Daily Digest - January 25: Clipping the Deficit Hawks' Wings

Jan 25, 2013Tim Price

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Deficit Hawks Down (NYT)

Paul Krugman argues that President Obama's second inaugural address gave the deficit exactly the weight it deserves by hardly mentioning it at all, in contrast to the hawks who have spent years trying to gin up a crisis through the power of negative thinking.

Congratulations, America: Austerity, Not Default, Is the Only Threat Now (The Atlantic)

Matthew O'Brien notes that even with the debt ceiling showdown (mostly) behind us, Congress has only managed to defuse the first layer of booby traps it set for itself, and it's still not sure whether to cut the red wire or the green wire on the $1.2 trillion sequester.

How to Avoid Raising Taxes on the Middle Class or Cutting Programs the Middle and Poor Depend On (Robert Reich)

Reich writes that despite the drumbeat around slashing spending and demanding "shared sacrifice," America's problem isn't that the middle class and poor are living beyond their means, but that the rich have so very many means put to so few good ends.

Workers, Not Babysitters (Prospect)

NND Editor Bryce Covert looks at the progress being made in the fight to extend essential workplace protections like minimum wage and paid overtime to domestic workers, which would be an upgrade from "totally inadequate" to "only mostly inadequate."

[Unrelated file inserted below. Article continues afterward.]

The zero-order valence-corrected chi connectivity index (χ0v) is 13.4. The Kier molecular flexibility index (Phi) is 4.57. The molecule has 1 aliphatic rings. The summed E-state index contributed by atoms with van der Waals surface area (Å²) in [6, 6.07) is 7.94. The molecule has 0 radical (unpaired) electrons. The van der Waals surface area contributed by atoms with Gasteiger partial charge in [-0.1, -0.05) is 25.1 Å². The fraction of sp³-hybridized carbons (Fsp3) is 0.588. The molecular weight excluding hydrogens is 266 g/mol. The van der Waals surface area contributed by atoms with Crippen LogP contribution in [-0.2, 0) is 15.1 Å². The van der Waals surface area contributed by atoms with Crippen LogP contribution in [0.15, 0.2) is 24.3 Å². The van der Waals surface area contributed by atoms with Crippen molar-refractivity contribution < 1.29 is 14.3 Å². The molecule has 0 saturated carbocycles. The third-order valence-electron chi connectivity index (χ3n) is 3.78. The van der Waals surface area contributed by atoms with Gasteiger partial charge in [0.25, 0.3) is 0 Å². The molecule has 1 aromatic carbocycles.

A Signal to Wall Street in Obama's Pick for Regulators (NYT)

Ben Protess and Benjamin Weiser note that by appointing former prosecutor Mary Jo White to lead the SEC and renominating Richard Cordray to head the CFPB, the president is sending a message that financial crime doesn't pay. For more than five years.

Yes, the middle class really is falling behind (WaPo)

Jim Tankersley points out that you can only claim the middle class is doing better than ever because its members are spending less on "basics" if you classify things like health care to keep them alive and gasoline to get them to work as deluxe bonus features.

Older, but Not Yet Retired (NYT)

Catherine Rampell writes that a growing number of Americans are working past age 65, and while some of them are just feeling more spry, many find that, in the wake of the economic downturn, they can only make ends meet by pawning their golden years.

Davos Frets About Elites (TNR)

Timothy Noah notes that the great minds gathered in Switzerland for the World Economic Forum this year are concerned about the threat of rising inequality -- specifically, the way it threatens to put a damper on their otherwise pleasant and relaxing ski vacations.

Alan Blinder on the Lessons of the Financial Crisis (NYT)

Binyamin Appelbaum talks to former Fed vice chairman Alan Blinder about his new book on the financial meltdown and why the government's response to such crises should follow some basic guidelines, like informing the public what in the world is going on.

'Job Piracy': Why States Paying for Corporations to Move Is Bad for the Economy (Think Progress)

Pat Garofalo highlights a new report that finds that state lawmakers who try to use tax incentives to attract companies and jobs across their borders are playing a shell game in which the companies pocket the money and leave local workers holding the empty cups.

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